Monday, June 17, 2024

Regulators War on Banking

Last year I wrote a Forbes Finance Council article What's Missing in the CFPB's War on Junk Fees? That war was being waged against overdraft fees. I stated that comparing the fee assessed on an overdraft to the cost of processing one is like comparing the cost to manufacture a pill to the cost of the medication. It is short-sighted to isolate overdraft fees from the total cost to originate and maintain a checking account. If the CFPB was so concerned about fees charged by banks, perhaps they should perform an analysis of over regulation that is a key contributor to fees charged by banks.

Regulators must not have read that article. Because they have since expanded their war to include, among other things, debit interchange. Oliver Wyman said this in their Impact of Simultaneous Regulatory Proposals in Retail Banking

"The Fed proposes under Reg II to decrease the maximum allowed debit interchange fee from $0.22 + 5 basis points to $0.157 + 4 basis points for issuers above $10 billion in assets. With a 2021 average ticket of $46.26, Reg II would decrease the average interchange transaction by ~28%. Debit interchange is a significant component of checking accounts non-interest income (around 50% according to data from payment card publication Nilson Report). Therefore, the proposed rule has a more significant impact on the profitability of low-balance checking accounts due to banks' relatively higher reliance on non-interest income for these consumers (versus high-balance checking accounts that rely more on interest income). Additionally, this may lead banks to start charging for fraud losses to recoup lost revenue - under Regulation E, banks are able to charge $50 for fraud losses to the customer, however, most banks cover those losses for their customers."

I should point out that when the Durbin Amendment of the Dodd-Frank Act (2010) capped interchange fees, it did not result in any measurable benefit to the consumer. Why take a second bite at the apple?

In my Forbes article, I demonstrated that banks' reaction to downward pressure on fee income, be it overdrafts or other fees, was to increase their average deposits per account. Meaning that they started focusing on more affluent customers that tend to carry higher balances so they can offset the fee decline by driving more spread through the account. 

Yet here they go again. And Oliver Wyman is what I believe to be correctly assuming that banks will make moves to cover the revenue shortfall from debit interchange mandated by Reg II. What do regulators think will happen?

When I look at the average cost per retail checking account, be it interest bearing or non-interest bearing (see chart, courtesy of The Kafafian Group performance measurement), I see consistency in operating cost per account.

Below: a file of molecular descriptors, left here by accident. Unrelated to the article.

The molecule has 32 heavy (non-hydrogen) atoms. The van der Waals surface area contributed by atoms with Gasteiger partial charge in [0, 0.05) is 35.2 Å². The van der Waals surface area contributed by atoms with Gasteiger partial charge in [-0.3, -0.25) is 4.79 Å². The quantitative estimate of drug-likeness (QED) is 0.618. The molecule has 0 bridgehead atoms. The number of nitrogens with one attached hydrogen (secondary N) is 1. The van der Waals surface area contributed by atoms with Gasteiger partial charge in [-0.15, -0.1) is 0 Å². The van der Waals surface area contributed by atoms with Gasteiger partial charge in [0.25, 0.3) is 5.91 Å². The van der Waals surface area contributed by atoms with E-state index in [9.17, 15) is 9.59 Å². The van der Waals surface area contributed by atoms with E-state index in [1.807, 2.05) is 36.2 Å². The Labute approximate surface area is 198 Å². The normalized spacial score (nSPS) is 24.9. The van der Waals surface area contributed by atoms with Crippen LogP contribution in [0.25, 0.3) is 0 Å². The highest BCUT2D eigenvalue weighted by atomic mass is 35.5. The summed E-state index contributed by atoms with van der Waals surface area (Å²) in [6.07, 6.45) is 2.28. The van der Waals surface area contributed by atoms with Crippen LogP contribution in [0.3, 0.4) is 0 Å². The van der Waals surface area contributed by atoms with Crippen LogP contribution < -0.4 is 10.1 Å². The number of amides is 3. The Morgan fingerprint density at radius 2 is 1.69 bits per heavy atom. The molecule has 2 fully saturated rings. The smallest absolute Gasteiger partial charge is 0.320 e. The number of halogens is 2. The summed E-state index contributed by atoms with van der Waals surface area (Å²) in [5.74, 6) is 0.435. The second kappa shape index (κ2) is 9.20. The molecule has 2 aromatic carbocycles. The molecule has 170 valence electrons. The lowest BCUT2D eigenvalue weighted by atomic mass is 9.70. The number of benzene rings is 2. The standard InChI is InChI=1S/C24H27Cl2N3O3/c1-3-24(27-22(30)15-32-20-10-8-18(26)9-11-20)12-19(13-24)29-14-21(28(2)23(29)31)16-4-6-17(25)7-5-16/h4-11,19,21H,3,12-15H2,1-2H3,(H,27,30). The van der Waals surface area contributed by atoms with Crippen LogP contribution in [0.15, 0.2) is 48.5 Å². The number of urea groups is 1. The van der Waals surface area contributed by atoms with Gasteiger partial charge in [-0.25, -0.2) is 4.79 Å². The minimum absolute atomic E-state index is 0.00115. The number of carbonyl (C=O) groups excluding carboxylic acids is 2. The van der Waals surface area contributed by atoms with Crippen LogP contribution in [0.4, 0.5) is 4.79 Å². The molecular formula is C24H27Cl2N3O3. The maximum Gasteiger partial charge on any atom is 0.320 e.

This is in spite of the average balance per account in interest checking growing 44% between the first quarter of 2007 to the fourth quarter of 2023. The average balance per account of non-interest checking accounts grew 152% during that same period. Banks themselves grew asset size to achieve that holy grail of growth, economies of scale. So why have we not lowered our average operating cost per account in retail checking accounts?

I cannot lay the sole blame at the feet of regulators. In every institution we have served with Process Improvement services we have found onerous processes, inefficient technology utilization, and silos prohibiting greater efficiency and therefore lower average costs per account. But many of those processes were belts and suspenders responses to regulatory scrutiny or the fear of that scrutiny in the bank's next exam. 

If regulators work overtime to keep bank's operating expenses higher than need be through regulatory activism (see recent consent orders to BaaS banks around BSA/AML/OFAC compliance-classic checking account critiques) and keep pretending to be the Champion of the Consumer through price fixing regs like Reg II, expect financial institutions to rightly try to fill that profit hole. Be it through charging other fees or increasing minimum average balances that is suggested in the Oliver Wyman report, or through focusing on more affluent customers that carry higher average balances, as stated in my Forbes article.

Either way, will it end up better for the consumer? Look at how so many banks have significantly curtailed consumer lending. It's not because they don't want to serve their retail customer base with a more robust product offering. It's because regulation increased the cost so much and elevated the risk, that they drove many banks out of it.

Is that what we want?

~ Jeff